Supersaturation 11/12/22

Science with Richard Bleil

Let’s take a moment to discuss a concept that is often misunderstood and a term frequently misused, specifically supersaturation.  But before we can discuss this, we must discuss saturation, and before we can talk about that we must discuss mixtures and solutions.  But before we discuss mixtures and solutions, let’s talk about solutes and solvents.

Often chemistry professors will say that in a solution, the solute is what is present in the lesser amount.  This is usually true, but there are exceptions.  We use solutions for ease.  It’s easier to measure out a teaspoon of a medication than five milligrams, even if we had the ability to do so at home.  And a little bit of error in a teaspoon of solution will be far less critical than an error in measuring five milligram of the pure medicine.  In this solution, the solute is the medication.  On the box, it’s called the “active ingredient”.  That’s really what a solute is.  The solute is the “active ingredient”, it’s the reason you have chosen the solution, it’s the reason you are using it.  The solvent, then, is the delivery mechanism, the liquid the solute is in.  To suggest that the solute is what is present in the smaller amount suggests that my ex-wife drank the alcohol that I kept in the house as a cleaning solvent for the 5% water that was present in it.  Does that really make sense?

There is difference between a mixture and a solution.  In a solution, the solute dissolves, completely, in the solvent.  Solutions are always clear (but not necessarily colorless), and mixtures are always cloudy.  Eventually, a mixture will separate, but a solution never will.  For example, milk is a mixture, not a solution.  The white color is caused by a protein called Casein (not calcium as many people assume).  If you leave milk in the refrigerator too long, the white casein will begin settle in the bottom of the milk, leaving a yellowish liquid on top which is water.  The milk isn’t necessarily going bad at this point (lumpiness is an indication that it’s going bad), but it’s settling.  My pop, on the other hand, will never separate.  It’ll always be mixed no matter how long it stays in the refrigerator.  I drink diet, so it can go bad, but it won’t settle because it’s a true solution.

The terms unsaturated, saturated, and supersaturated all are relative to the solubility.  The solubility refers to the maximum amount of solute that can dissolve in a given solvent.  As it turns out, everything is soluble in everything else, but not necessarily to a useful degree.  Oil does dissolve in water, but so little dissolves that we say it is “insoluble” (or, since it is liquid in liquid, we say it’s “immiscible” which means it’s not allowed in a court of law).  When something is soluble, that means we can dissolve enough of the solute in the given solvent so as to be practical (or, for liquids in liquids, we say “miscible”).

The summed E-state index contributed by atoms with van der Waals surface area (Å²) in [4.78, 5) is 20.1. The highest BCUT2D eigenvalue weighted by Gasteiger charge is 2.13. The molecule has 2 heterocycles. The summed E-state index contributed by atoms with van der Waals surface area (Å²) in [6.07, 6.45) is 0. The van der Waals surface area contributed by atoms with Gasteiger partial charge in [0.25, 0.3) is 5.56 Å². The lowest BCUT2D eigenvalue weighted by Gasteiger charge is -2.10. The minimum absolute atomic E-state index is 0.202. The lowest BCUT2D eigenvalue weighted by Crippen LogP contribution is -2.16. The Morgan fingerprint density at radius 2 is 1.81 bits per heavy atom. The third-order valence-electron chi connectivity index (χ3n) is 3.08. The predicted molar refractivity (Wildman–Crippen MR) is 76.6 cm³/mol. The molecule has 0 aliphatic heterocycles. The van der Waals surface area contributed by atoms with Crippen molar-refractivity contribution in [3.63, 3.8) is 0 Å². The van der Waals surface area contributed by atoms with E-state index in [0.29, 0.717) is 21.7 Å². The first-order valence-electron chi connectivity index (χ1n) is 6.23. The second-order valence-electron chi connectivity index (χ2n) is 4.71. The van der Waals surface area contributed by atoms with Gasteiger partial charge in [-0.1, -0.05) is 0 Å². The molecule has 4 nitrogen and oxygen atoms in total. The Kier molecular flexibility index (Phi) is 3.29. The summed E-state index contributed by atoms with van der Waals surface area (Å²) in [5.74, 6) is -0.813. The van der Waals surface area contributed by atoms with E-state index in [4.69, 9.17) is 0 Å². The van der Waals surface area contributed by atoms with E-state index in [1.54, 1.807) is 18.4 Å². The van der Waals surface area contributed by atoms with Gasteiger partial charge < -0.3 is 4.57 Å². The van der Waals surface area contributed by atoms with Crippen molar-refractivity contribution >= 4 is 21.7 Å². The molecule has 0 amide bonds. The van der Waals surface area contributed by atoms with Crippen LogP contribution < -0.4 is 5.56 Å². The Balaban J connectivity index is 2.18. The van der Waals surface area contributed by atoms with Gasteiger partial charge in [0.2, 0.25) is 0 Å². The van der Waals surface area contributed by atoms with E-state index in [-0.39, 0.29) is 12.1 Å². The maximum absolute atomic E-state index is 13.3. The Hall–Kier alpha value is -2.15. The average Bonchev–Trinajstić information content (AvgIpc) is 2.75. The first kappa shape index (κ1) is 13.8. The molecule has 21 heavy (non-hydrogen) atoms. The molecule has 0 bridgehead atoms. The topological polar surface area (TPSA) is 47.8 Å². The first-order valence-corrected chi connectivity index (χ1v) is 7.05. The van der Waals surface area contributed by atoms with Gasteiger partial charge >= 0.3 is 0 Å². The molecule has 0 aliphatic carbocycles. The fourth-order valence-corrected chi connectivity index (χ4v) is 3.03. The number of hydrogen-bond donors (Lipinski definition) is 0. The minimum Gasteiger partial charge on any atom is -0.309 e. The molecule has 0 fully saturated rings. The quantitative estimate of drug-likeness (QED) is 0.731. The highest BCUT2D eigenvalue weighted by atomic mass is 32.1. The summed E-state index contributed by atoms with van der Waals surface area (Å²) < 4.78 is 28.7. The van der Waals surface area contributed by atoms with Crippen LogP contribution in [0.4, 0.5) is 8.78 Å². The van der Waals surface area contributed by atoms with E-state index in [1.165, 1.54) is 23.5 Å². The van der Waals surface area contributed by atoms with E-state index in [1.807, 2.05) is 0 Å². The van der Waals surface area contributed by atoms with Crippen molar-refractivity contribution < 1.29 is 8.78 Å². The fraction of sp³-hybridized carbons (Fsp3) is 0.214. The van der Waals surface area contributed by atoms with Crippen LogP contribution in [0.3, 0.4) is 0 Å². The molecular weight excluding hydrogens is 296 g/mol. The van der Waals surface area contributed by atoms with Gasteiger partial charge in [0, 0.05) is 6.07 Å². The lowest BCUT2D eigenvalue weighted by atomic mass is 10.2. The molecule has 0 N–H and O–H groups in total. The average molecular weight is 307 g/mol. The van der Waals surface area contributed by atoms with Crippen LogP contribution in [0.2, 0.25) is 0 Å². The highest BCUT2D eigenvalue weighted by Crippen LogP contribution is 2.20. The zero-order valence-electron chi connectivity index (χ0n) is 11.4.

If we have dissolved some solute in a given solvent, but could dissolve more, we say the solution is “unsaturated”.  Pop has a LOT of sugar dissolved in it, but if you take another teaspoon of sugar, it, too, will dissolve in the pop.  Why you would want something so sweet is, well, I couldn’t understand it, but because you could dissolve more sugar in the pop, we say the pop is “unsaturated”.  Then a saturated solution has exactly as much solute dissolved in the solution as possible. 

Now, if you start with a saturated solution, and add more solute, the solute will not dissolve because the solution already has the maximum amount of solute in it.  This is actually the easiest way to be sure the solution is, indeed, saturated.  If it’s not saturated, or if solubility increases (say because the temperature changes), then some of that undissolved solute will dissolve until, once again, the solution is saturated.  If solubility decreases, excess solute will form on the undissolved solute until, again, the solution is saturated.  When you decant off the liquid, leaving the solid behind, that liquid is saturated.  But this mixture is not supersaturated, as many people believe it to be.

Supersaturated means that the solution has more solute dissolved than is possible.  Sound impossible?  Well, that’s because it is.  In theory.  Here’s how it works.  Start with a saturated solution, add excess solute, and change the temperature (usually by heating) until that excess solute dissolves.  At this new temperature, the solution is still saturated (or unsaturated if you pass that point) and not supersaturated, but once it dissolves completely, cool the solution down again.  To reform the solid, crystals require something to form on, a “seed point”, so if you have a perfectly smooth container, and no excess solid, then the crystals cannot form.  Then, you end up with a supersaturated solution because there is more solute dissolved than should be. 

Supersaturated solutions are unstable by nature, because they are in principle impossible.  Sometimes, just shaking or disturbing the solution will cause the excess solute to precipitate out as a solid.  Or, if you add just one crystal of the solute, the excess solute will drop out of solution as a solid.  Or, if you just scratch the inside of the container (as chemists do), the excess solute will precipitate out.  Once the excess does precipitate out, the solution again becomes a saturated solution (or, more correctly, a saturated mixture). 


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